But his dad was his dad was a Baptist preacher. And he has that. He has the gates, the accent and the delivery of a man who was really born to read Deuteronomy, Leviticus, Genesis. Absolutely. John, I can tell you ahead of time, Paul, is, I would say, the best macroeconomist I have ever had the pleasure of working with a known over the years. He is a man who came up with the expression the Minsky moment, the shadow banking system.


He's the real deal. He is up there, in my view. And I've spoken at last on the economics to Krugman himself. He is at that level of brilliance, on macroeconomics, on financial markets, on monetary policy and fiscal policy, on the way in which public policy should work. He is again, Krugman said something very interesting about colleague. He said that PIMCO, which is the largest bond fund in the world, Paul was the chief economist and strategist.


So he was making all the decisions for him. Right, OK, for 15 years. Right. Which is an extraordinarily powerful position in financial markets. Paul left a couple of years ago. PIMCO performance began to tank. Really interesting. It was Krugman said in The New York Times that he could identify why PIMCO performance began to tank because they didn't have McColley as the chief brain of the operation, which I think is very interesting now. So McCullom on a continent that is.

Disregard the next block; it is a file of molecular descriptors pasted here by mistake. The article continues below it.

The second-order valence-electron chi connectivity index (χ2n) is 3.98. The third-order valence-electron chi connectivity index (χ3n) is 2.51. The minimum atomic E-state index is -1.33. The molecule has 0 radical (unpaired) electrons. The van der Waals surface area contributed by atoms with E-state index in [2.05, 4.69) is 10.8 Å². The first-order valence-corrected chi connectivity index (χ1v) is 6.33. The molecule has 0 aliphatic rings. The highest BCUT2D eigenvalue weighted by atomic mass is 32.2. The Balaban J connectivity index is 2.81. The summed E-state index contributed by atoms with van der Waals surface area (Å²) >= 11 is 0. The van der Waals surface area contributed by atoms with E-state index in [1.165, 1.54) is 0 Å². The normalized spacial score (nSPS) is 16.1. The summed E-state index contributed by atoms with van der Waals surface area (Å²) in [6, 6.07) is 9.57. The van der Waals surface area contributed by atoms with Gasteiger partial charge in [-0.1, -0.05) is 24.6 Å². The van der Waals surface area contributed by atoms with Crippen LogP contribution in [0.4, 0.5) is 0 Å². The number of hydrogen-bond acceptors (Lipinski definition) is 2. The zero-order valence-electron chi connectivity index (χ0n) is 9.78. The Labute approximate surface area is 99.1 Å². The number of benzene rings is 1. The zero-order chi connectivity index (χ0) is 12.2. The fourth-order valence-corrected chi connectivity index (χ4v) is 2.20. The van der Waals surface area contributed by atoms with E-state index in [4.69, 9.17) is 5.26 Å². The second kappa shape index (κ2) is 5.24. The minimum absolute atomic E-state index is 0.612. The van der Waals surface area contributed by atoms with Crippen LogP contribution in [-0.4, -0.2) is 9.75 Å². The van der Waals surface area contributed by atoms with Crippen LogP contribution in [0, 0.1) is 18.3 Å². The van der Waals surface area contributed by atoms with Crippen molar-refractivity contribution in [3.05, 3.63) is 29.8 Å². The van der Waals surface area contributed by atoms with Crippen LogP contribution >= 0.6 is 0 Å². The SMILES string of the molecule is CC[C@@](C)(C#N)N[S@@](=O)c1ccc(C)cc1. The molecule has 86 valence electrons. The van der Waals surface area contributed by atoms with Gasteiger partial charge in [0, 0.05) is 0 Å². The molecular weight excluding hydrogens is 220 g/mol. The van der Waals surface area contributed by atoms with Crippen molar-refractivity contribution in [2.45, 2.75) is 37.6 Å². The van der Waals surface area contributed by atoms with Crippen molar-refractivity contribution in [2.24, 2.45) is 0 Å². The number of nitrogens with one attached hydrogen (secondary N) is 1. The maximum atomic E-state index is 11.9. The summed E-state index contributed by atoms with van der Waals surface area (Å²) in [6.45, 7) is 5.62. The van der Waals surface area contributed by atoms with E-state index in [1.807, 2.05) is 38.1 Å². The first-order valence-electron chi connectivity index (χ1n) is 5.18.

Yeah, it is a coming from the Nobel Prize winner. It really is.


So let's talk to him. Paul McCartney has been a nomad for years. Paul, how are you? It's a real privilege to have you on the podcast.


It's absolutely wonderful to hear your voice, David. And you're bringing back memories of a long time ago. We're getting older, my friend. We are certainly getting older. But they were good times. They were good times. And you know, the interesting thing, Paul, let's start with that. Twenty five years ago, I want to talk about the Fed yesterday, the day before last week. But I want to do it in the context of the economics that people thought was gospel 25 years ago.


And the reality of now but what has changed and are we at a tipping point in the way we see economics and the way we change? Because in the old days, if you were printing money, you are having inflation. In the old days, if the government was spending money, it was crying that the private sector in the old days, if the fiscal deficit was getting big, you were gonna have a current account problem and you'd be in some way, people think, throwing money away.